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How and when do I apply for Medicare?
Just the essentials...
New applicants can apply for Medicare online as well as by traditional methods
New applicants can apply three months before their 65th birthday
New applicants have financial advantages for selections during the Initial Enrollment Period
Online application is quick and easy usually requires only a few minutes
New applicants can apply for Medicare in the three months before and after their 65th birth month. They can apply online or by regular methods of paper, telephone, and in-person application.
Comparison shopping is a great way to move out of Original Medicare and into the private insurance plans approved by Medicare for prescription benefits, comprehensive care, and Medigap Insurance.
Essential Health Benefits
Applying for Medicare can do two important things for older Americans. First, it avoids the penalty for no insurance.
Second, it opens the door to a comprehensive healthcare system. The Affordable Care Act added a significant amount of prevention and wellness services to Medicare that comes without additional costs.
Methods for Applying for Medicare
Applicants can quickly and easily sign up for Medicare online at the Social Security Web page or with Medicare.gov. These involve little more than filling out forms with personal information to identify the applicant, prove citizenship or lawful status, and eligibility by birth date. The available methods for sign-up include the below-listed steps.
Telephone with Social Security or Medicare representatives
In-person at social security local offices
Complying with the Individual Mandate
One reason that older Americans need to apply for Medicare is the Affordable Care Act of 2010. Known as Obamacare, the reform health law requires every resident to have qualified health insurance coverage.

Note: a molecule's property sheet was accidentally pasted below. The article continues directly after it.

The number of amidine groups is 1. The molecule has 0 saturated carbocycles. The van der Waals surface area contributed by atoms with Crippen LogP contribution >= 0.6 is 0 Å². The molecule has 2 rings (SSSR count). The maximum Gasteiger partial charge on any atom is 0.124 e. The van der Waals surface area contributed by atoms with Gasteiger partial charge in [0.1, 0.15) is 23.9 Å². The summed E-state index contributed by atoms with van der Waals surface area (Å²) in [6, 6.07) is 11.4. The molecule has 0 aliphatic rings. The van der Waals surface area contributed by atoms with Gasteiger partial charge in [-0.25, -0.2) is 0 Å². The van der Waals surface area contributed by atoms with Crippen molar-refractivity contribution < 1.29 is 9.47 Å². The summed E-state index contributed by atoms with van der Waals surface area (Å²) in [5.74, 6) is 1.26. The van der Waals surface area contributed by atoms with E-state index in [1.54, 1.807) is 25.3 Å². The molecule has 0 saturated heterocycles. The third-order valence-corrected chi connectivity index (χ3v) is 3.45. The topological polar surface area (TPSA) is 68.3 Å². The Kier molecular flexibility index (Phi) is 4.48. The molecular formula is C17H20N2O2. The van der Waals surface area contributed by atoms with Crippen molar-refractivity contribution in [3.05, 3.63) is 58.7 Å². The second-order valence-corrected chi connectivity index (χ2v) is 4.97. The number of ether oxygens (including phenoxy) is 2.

American senior citizens can use Medicare enrollment to meet the requirements of the Affordable Care Act.
Minimum Value and the Mandate
Medicare Part A satisfies the requirement for qualified health insurance coverage because it exceeds the minimum value and it provides essential health benefits. Part B alone does not meet the requirements of the mandate. The private plans approved for Medicare Advantage satisfy the mandate. Medicare Supplement goes with Original Medicare.
Late Fee for Part B
Applicants that do not choose Part B when selecting during the Initial Enrollment Period must pay a late fee penalty. Part B is medical insurance, and unless one has a special enrollment, the late application will cause a penalty.
The penalty equals 10 percent of the premium for each 12 months of lateness. The penalty continues with the Part B insurance for the life of the coverage
Choosing Original Medicare or Medicare Advantage
Original Medicare consists of Medicare Part A – Hospital Insurance and Medicare Part B – Medical Insurance. Together they provide a broad insurance coverage for medical services and hospital care. These include the treatments and equipment deemed medically necessary to treat an illness, medical condition, or disease.
Prices and Selection Can Vary
Original Medicare is a one-size fits all approach. Participants can choose any doctor or hospital that participates in the Medicare payment system. They do not need referrals to see specialists or to use any particular resource.
Medicare Advantage has private insurance plans that use HMO, PPO, EPO, HMOPOS, and other forms of managed care networks. These plans make a distinction between resources inside the plan and those outside the plan.
Variety Adds to Consumer Choices
Medicare Advantage can offer greater value for higher prices, and similar value for lower prices. They can provide benefits not found in Original Medicare. Consumers pay higher costs when going outside of the network.